Vol. 170 No. #23
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More Stories from the December 2, 2006 issue

  1. Tech

    Safety practices surveyed

    Nanotechnology companies and laboratories largely rely on the same safety practices that they use when working with conventional chemicals, an international survey reports.

  2. Oceans reveal secrets of viruses

    Scientists have completed the first survey of virus DNA in oceans around the world.

  3. Health & Medicine

    Belated angioplasty saves no lives

    A common heart procedure called angioplasty doesn't save lives if it is performed more than a couple of days after a heart attack.

  4. Health & Medicine

    Test identifies people at cardiac risk

    Measurement of an electrical abnormality in the heart aids doctors in determining who is most at risk for cardiac arrest.

  5. Earth

    Could Prozac muscle out mussels?

    Antidepressant drugs may be depressing wild-mussel populations.

  6. Earth

    Sharks, dolphins store pollutants

    Florida's top aquatic predators are rapidly accumulating high concentrations of brominated flame retardants and other persistent toxic chemicals.

  7. Earth

    No-stick chemicals can mimic estrogen

    Some of the perfluorinated compounds used to impart nonstick properties to fabrics and cookware can not only activate a receptor for sex hormones but also inappropriately feminize fish.

  8. Earth

    Leaden swan song

    Large numbers of trumpeter swans are succumbing to lead poisoning as a result of ingesting old shotgun pellets in areas where use of lead shot has been banned for more than a decade.

  9. Health & Medicine

    Cancer Link: Gene regulates progesterone effect on breast cells

    The BRCA1 protein regulates the effect of pro-growth progesterone, which could explain why having a mutated BRCA1 gene predisposes a woman to breast cancer.

  10. Animals

    New Butterfly: High-alpine species from low-life parents

    Little bluish butterflies high in the Sierra Nevada could be one of the few animal species to have arisen from crossbreeding of two other species.

  11. Planetary Science

    Howdy, Neighbors: Long-term study finds a batch of red dwarfs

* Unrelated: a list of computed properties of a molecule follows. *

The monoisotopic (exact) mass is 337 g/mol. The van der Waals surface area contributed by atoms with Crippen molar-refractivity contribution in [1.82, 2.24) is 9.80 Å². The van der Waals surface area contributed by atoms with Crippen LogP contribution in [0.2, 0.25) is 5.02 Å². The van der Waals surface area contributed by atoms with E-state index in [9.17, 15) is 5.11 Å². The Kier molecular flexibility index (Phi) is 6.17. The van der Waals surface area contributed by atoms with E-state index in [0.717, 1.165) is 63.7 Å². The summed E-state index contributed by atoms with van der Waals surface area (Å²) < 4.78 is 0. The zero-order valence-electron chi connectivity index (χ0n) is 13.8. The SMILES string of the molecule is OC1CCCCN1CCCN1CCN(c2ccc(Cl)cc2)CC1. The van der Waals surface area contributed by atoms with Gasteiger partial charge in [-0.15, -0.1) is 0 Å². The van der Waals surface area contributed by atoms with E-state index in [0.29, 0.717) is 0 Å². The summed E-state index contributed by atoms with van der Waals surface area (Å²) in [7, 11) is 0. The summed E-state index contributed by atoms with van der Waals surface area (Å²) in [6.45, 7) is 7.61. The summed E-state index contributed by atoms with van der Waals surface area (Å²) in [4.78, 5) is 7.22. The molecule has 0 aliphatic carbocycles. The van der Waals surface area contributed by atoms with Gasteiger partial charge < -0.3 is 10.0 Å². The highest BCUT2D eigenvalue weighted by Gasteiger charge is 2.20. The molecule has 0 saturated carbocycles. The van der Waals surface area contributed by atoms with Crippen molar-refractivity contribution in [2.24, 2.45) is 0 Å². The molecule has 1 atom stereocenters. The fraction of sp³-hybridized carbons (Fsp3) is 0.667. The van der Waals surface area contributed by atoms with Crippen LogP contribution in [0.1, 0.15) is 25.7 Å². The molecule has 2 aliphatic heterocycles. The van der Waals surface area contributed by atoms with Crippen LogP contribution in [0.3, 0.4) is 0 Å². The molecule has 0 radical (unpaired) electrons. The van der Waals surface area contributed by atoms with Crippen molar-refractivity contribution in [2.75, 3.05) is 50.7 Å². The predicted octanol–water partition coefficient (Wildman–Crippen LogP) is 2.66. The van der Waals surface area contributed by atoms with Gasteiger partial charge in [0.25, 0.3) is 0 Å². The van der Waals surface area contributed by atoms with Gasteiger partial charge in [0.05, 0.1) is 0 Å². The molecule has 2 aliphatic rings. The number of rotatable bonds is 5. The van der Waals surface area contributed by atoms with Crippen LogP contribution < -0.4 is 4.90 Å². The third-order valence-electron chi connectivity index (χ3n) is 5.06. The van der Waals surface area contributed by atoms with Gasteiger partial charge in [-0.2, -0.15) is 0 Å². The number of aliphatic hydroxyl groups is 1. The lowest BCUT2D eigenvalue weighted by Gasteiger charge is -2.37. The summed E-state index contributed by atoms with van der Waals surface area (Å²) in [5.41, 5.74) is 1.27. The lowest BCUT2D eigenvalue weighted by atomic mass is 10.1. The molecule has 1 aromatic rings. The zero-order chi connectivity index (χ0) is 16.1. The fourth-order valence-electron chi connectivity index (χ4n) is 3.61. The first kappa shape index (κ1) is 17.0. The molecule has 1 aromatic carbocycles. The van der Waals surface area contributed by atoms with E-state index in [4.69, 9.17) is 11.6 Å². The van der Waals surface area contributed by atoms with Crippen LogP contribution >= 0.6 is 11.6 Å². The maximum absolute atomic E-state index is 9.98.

Astronomers have found 20 previously unknown star systems that lie within 33 light-years of Earth.

  12. Health & Medicine

    A Toast to Healthy Hearts: Wine compounds benefit blood vessels

    Researchers have identified a class of compounds in red wine that might be responsible for much of the beverage's cardiovascular benefit.

  13. Earth

    Lead in the Water: Mapping gets a handle on disinfectant’s danger

    Researchers are investigating the link between lead-contaminated water and chloramine, a chemical disinfectant that is increasingly used in municipal water supplies.

  14. Tech

    Crusty Old Computer: New imaging techniques reveal construction of ancient marvel

    Scientists have figured out the arrangement and functions of nearly all the parts of a mysterious astronomical computer that was recovered from a 2,000-year-old shipwreck.

  15. Anthropology

    Stone Age Role Revolution: Modern humans may have divided labor to conquer

    A new analysis of Stone Age sites indicates that a division of labor first emerged in modern-human groups living in the African tropics around 40,000 years ago, providing our ancestors with a social advantage over Neandertals.

  16. Astronomy

    What’s a Planet?

    Recent observations have blurred distinctions among stars, brown dwarfs, and planets.

  17. Inherit the Warmer Wind

    The genetic makeup of organisms ranging from fruit flies to birds appears to be changing in response to global warming.

  18. Humans

    Letters from the December 2, 2006, issue of Science News

    Concerns vented “Venting Concerns: Exploring and protecting deep-sea communities” (SN: 10/7/06, p. 232) barely scratches the surface of the problem. What is stopping someone from gene splicing the disease of choice onto heat-loving bacterium? Something that can live near the 600°F of melting lead will certainly survive the standard hospital-sterilization process. D.J. KavaBeaumont, Texas The […]